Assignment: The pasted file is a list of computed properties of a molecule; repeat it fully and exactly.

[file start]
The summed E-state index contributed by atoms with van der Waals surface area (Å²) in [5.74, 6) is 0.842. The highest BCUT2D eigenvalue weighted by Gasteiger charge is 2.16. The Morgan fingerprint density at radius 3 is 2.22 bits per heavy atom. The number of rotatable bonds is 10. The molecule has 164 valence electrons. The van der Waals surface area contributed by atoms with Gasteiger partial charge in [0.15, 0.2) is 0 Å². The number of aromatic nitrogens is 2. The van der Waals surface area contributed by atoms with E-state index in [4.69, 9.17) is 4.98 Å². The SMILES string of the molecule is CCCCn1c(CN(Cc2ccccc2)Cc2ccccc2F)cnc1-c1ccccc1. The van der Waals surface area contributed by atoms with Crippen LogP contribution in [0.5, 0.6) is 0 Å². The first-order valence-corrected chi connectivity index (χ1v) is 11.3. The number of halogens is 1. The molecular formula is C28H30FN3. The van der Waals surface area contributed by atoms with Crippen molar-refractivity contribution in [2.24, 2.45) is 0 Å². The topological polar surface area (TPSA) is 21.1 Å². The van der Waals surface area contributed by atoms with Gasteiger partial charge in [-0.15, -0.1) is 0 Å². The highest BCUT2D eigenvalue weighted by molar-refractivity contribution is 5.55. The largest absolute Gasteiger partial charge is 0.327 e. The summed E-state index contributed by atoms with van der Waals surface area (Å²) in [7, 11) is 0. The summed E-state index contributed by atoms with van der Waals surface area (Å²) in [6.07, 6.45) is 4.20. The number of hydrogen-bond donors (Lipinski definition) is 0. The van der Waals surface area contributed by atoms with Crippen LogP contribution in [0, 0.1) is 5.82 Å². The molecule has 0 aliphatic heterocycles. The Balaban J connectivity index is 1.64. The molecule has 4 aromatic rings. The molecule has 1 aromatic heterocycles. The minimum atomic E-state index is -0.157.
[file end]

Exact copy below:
The summed E-state index contributed by atoms with van der Waals surface area (Å²) in [5.74, 6) is 0.842. The highest BCUT2D eigenvalue weighted by Gasteiger charge is 2.16. The Morgan fingerprint density at radius 3 is 2.22 bits per heavy atom. The number of rotatable bonds is 10. The molecule has 164 valence electrons. The van der Waals surface area contributed by atoms with Gasteiger partial charge in [0.15, 0.2) is 0 Å². The number of aromatic nitrogens is 2. The van der Waals surface area contributed by atoms with E-state index in [4.69, 9.17) is 4.98 Å². The SMILES string of the molecule is CCCCn1c(CN(Cc2ccccc2)Cc2ccccc2F)cnc1-c1ccccc1. The van der Waals surface area contributed by atoms with Crippen LogP contribution in [0.5, 0.6) is 0 Å². The first-order valence-corrected chi connectivity index (χ1v) is 11.3. The number of halogens is 1. The molecular formula is C28H30FN3. The van der Waals surface area contributed by atoms with Crippen molar-refractivity contribution in [2.24, 2.45) is 0 Å². The topological polar surface area (TPSA) is 21.1 Å². The van der Waals surface area contributed by atoms with Gasteiger partial charge in [-0.15, -0.1) is 0 Å². The highest BCUT2D eigenvalue weighted by molar-refractivity contribution is 5.55. The largest absolute Gasteiger partial charge is 0.327 e. The summed E-state index contributed by atoms with van der Waals surface area (Å²) in [7, 11) is 0. The summed E-state index contributed by atoms with van der Waals surface area (Å²) in [6.07, 6.45) is 4.20. The number of hydrogen-bond donors (Lipinski definition) is 0. The van der Waals surface area contributed by atoms with Crippen LogP contribution in [0, 0.1) is 5.82 Å². The molecule has 0 aliphatic heterocycles. The Balaban J connectivity index is 1.64. The molecule has 4 aromatic rings. The molecule has 1 aromatic heterocycles. The minimum atomic E-state index is -0.157.